Some faculty members at Salt Lake Community College have joined the movement for accessible, affordable learning.
Open educational resources provide free teaching and learning materials such as textbooks, courses and lectures. The increasing popularity of open content is gaining the approval of many college instructors.
Sociology professor Dan Poole is one of multiple SLCC faculty who embrace OER.
“I struggle sometimes assigning $150 textbook to students at the community college who are scraping to get into classes in general and pay tuition,” Poole tells Utah OER.
Poole says another benefit of OER is the ease of access, saying “I can assign an OER material for the course and everyone has it day one.”
Despite the technical and financial advantages for students and professors, OER could pose a big threat to the revenue gained from textbook sales.
The National Association of College Stores reports that a bookstore receives an average of 6.3 cents for every dollar spent on textbooks. Although this is a small percentage, college bookstores generate an average of $223,691 in revenue for their institutions.
BYU adjunct faculty and Creative Commons education fellow David Wiley says in his blog that bookstores can capitalize on this emerging platform by offering a print-on-demand service for OER instead of commercial textbooks. Since open content has no publisher and no licenses, bookstores can save on the shipping, staffing and printing expenses that come with traditional textbooks.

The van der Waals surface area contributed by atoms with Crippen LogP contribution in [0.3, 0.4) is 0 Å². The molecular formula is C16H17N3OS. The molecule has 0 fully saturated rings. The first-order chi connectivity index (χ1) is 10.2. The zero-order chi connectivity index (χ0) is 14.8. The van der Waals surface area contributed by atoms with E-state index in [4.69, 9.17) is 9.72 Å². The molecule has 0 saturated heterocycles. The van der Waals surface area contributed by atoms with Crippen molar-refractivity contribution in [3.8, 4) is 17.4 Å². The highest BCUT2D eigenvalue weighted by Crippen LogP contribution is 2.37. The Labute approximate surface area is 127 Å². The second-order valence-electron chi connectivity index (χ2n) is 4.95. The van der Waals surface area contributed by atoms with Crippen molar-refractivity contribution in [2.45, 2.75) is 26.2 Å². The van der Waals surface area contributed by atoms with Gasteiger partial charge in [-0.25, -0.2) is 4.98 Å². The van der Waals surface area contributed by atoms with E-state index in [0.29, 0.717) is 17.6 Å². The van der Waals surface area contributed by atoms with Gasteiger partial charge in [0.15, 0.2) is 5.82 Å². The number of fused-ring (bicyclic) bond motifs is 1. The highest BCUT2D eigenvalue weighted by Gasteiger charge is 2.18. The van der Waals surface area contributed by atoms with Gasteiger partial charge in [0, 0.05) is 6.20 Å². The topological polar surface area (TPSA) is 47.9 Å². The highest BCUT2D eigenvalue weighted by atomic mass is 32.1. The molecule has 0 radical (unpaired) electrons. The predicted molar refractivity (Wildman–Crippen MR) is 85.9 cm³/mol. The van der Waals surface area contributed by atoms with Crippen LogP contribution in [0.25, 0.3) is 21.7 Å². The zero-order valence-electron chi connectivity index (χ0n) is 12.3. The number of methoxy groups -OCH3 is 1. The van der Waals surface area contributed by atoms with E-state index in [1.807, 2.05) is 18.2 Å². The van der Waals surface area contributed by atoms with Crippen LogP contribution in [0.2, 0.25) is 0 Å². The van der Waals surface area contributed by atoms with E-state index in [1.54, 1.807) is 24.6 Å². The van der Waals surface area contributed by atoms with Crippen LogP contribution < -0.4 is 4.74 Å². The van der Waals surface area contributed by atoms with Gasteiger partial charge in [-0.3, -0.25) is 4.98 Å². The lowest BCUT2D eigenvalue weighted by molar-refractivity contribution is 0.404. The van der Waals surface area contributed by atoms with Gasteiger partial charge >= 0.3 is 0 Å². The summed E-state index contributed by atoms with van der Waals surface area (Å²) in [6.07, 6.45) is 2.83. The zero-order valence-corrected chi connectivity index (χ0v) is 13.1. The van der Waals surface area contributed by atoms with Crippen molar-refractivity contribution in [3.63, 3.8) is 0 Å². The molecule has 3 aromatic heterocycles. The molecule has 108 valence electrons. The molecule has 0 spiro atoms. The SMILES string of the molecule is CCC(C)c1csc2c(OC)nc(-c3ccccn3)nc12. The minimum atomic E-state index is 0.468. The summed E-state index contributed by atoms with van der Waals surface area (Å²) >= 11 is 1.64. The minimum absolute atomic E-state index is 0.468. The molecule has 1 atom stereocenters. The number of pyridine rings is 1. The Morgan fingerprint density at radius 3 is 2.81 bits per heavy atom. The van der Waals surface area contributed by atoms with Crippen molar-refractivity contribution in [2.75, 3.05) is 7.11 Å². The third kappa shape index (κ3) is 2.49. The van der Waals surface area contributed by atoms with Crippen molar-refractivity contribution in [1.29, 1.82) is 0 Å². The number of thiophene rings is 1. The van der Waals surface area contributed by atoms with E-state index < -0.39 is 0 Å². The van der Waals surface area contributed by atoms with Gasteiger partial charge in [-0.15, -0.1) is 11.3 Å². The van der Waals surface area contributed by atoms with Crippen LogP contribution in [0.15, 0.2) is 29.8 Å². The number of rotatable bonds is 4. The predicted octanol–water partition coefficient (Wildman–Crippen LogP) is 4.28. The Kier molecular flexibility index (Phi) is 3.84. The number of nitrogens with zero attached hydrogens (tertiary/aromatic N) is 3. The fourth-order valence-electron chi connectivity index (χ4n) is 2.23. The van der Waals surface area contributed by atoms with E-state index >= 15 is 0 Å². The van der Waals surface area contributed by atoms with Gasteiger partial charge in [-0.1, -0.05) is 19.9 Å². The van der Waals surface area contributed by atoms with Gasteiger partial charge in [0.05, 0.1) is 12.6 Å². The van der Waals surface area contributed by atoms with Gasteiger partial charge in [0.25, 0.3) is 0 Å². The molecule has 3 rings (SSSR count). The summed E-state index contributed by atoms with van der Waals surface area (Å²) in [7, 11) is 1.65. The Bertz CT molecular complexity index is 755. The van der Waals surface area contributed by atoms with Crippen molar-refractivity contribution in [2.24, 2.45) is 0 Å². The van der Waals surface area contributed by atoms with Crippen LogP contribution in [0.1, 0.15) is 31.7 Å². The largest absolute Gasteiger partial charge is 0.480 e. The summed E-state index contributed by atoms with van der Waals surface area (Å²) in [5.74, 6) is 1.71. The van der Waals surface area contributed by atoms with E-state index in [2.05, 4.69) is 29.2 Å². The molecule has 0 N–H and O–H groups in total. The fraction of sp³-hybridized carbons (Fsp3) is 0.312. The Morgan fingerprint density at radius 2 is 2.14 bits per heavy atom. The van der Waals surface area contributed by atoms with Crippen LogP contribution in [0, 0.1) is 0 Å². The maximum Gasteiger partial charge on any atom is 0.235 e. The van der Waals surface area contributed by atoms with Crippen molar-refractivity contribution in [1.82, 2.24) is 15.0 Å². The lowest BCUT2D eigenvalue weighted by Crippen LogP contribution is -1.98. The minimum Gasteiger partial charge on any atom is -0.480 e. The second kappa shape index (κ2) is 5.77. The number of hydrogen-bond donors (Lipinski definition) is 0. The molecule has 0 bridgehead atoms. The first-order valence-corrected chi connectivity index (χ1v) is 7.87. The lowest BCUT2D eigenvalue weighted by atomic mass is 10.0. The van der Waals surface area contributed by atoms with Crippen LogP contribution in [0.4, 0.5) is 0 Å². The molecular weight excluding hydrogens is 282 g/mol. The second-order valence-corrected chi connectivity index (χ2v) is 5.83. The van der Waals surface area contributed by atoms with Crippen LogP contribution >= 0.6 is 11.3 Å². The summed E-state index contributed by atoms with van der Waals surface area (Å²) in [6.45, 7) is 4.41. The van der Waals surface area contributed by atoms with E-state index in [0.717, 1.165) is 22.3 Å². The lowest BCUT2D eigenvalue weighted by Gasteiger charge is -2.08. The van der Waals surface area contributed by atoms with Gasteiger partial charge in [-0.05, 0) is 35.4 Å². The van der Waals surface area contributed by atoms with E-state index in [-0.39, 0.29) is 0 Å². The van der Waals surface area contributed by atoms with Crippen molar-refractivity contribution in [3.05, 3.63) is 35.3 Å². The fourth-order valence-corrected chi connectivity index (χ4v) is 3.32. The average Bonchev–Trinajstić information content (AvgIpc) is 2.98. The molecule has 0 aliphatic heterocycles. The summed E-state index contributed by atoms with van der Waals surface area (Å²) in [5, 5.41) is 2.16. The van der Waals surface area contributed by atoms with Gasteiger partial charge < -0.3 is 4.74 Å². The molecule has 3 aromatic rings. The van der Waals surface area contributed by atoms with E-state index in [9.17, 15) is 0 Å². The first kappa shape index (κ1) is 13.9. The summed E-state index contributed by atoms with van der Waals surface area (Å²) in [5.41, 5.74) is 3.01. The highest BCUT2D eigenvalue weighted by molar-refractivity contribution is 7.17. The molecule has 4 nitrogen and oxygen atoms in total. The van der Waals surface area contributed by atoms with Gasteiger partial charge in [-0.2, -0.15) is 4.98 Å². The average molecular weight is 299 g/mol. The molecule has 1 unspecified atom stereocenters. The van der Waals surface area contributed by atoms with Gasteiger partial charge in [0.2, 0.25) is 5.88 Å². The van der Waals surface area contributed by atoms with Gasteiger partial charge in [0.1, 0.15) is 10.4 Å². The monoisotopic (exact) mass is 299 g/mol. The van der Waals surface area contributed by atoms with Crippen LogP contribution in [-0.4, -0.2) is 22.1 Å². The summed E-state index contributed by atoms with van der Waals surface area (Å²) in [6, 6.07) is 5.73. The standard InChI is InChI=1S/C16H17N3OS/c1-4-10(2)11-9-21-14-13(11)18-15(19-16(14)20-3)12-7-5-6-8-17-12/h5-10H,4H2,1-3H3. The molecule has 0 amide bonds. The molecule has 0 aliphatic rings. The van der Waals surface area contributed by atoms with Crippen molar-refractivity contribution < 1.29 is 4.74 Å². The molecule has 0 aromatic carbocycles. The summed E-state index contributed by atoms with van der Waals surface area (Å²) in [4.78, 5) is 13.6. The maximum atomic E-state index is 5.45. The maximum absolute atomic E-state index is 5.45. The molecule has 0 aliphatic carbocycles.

By adding up the costs, Wiley finds that “the college bookstore actually makes more pre-tax profit on the $18 print-on-demand open textbook than they do on the $150 publisher biology book.” As a result, bookstores that provide OER pass on tremendous savings to students.
Anyone who wants to learn more about OER courses and materials can visit OER Commons for more information.